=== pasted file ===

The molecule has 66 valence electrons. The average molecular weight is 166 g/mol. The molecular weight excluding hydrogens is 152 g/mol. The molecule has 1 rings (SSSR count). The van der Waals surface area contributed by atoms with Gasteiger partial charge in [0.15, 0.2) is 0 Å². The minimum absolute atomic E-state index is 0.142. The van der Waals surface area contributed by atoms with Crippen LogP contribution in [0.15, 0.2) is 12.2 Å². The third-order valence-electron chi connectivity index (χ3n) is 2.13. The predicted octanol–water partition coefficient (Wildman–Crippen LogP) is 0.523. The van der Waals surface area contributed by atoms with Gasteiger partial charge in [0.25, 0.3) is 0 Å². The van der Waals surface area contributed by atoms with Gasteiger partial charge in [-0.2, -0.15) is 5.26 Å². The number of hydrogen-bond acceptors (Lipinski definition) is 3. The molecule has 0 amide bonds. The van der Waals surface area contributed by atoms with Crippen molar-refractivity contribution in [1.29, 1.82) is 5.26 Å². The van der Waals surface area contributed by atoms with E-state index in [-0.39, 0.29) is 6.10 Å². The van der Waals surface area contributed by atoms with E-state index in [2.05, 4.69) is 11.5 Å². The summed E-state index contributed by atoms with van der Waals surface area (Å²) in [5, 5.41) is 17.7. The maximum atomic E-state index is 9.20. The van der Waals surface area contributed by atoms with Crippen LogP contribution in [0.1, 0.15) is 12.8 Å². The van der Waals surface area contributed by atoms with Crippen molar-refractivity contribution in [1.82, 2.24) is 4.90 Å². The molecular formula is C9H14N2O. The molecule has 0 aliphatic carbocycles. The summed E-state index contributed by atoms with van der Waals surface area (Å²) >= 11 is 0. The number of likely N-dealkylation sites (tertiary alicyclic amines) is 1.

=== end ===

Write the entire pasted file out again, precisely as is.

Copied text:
The molecule has 66 valence electrons. The average molecular weight is 166 g/mol. The molecular weight excluding hydrogens is 152 g/mol. The molecule has 1 rings (SSSR count). The van der Waals surface area contributed by atoms with Gasteiger partial charge in [0.15, 0.2) is 0 Å². The minimum absolute atomic E-state index is 0.142. The van der Waals surface area contributed by atoms with Crippen LogP contribution in [0.15, 0.2) is 12.2 Å². The third-order valence-electron chi connectivity index (χ3n) is 2.13. The predicted octanol–water partition coefficient (Wildman–Crippen LogP) is 0.523. The van der Waals surface area contributed by atoms with Gasteiger partial charge in [0.25, 0.3) is 0 Å². The van der Waals surface area contributed by atoms with Gasteiger partial charge in [-0.2, -0.15) is 5.26 Å². The number of hydrogen-bond acceptors (Lipinski definition) is 3. The molecule has 0 amide bonds. The van der Waals surface area contributed by atoms with Crippen molar-refractivity contribution in [1.29, 1.82) is 5.26 Å². The van der Waals surface area contributed by atoms with E-state index in [-0.39, 0.29) is 6.10 Å². The van der Waals surface area contributed by atoms with E-state index in [2.05, 4.69) is 11.5 Å². The summed E-state index contributed by atoms with van der Waals surface area (Å²) in [5, 5.41) is 17.7. The maximum atomic E-state index is 9.20. The van der Waals surface area contributed by atoms with Crippen LogP contribution in [0.1, 0.15) is 12.8 Å². The van der Waals surface area contributed by atoms with Crippen molar-refractivity contribution in [1.82, 2.24) is 4.90 Å². The molecular formula is C9H14N2O. The molecule has 0 aliphatic carbocycles. The summed E-state index contributed by atoms with van der Waals surface area (Å²) >= 11 is 0. The number of likely N-dealkylation sites (tertiary alicyclic amines) is 1.